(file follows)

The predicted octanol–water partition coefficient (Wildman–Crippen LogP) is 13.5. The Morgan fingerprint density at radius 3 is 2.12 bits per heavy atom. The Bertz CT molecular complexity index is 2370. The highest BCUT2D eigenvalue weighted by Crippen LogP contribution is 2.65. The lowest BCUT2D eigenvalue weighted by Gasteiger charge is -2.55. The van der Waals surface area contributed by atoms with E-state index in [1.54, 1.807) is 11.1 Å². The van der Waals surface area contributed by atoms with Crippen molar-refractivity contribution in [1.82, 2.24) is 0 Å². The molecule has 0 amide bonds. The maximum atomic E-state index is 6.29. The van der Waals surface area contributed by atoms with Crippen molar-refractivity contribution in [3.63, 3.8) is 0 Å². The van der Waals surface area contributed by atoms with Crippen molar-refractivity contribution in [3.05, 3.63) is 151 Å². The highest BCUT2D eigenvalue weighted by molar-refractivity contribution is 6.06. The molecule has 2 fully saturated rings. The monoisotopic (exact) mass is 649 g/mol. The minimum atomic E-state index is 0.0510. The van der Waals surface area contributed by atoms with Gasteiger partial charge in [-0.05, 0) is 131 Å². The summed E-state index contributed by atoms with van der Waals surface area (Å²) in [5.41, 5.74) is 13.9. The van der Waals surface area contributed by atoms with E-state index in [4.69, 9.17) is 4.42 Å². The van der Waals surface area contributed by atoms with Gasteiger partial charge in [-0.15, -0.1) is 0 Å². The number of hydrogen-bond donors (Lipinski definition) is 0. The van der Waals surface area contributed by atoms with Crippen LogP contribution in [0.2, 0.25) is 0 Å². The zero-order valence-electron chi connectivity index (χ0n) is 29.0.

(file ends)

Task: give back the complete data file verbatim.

The predicted octanol–water partition coefficient (Wildman–Crippen LogP) is 13.5. The Morgan fingerprint density at radius 3 is 2.12 bits per heavy atom. The Bertz CT molecular complexity index is 2370. The highest BCUT2D eigenvalue weighted by Crippen LogP contribution is 2.65. The lowest BCUT2D eigenvalue weighted by Gasteiger charge is -2.55. The van der Waals surface area contributed by atoms with E-state index in [1.54, 1.807) is 11.1 Å². The van der Waals surface area contributed by atoms with Crippen molar-refractivity contribution in [1.82, 2.24) is 0 Å². The molecule has 0 amide bonds. The maximum atomic E-state index is 6.29. The van der Waals surface area contributed by atoms with Crippen molar-refractivity contribution in [3.63, 3.8) is 0 Å². The van der Waals surface area contributed by atoms with Crippen molar-refractivity contribution in [3.05, 3.63) is 151 Å². The highest BCUT2D eigenvalue weighted by molar-refractivity contribution is 6.06. The molecule has 2 fully saturated rings. The monoisotopic (exact) mass is 649 g/mol. The minimum atomic E-state index is 0.0510. The van der Waals surface area contributed by atoms with Gasteiger partial charge in [-0.05, 0) is 131 Å². The summed E-state index contributed by atoms with van der Waals surface area (Å²) in [5.41, 5.74) is 13.9. The van der Waals surface area contributed by atoms with E-state index in [4.69, 9.17) is 4.42 Å². The van der Waals surface area contributed by atoms with Gasteiger partial charge in [-0.15, -0.1) is 0 Å². The number of hydrogen-bond donors (Lipinski definition) is 0. The van der Waals surface area contributed by atoms with Crippen LogP contribution in [0.2, 0.25) is 0 Å². The zero-order valence-electron chi connectivity index (χ0n) is 29.0.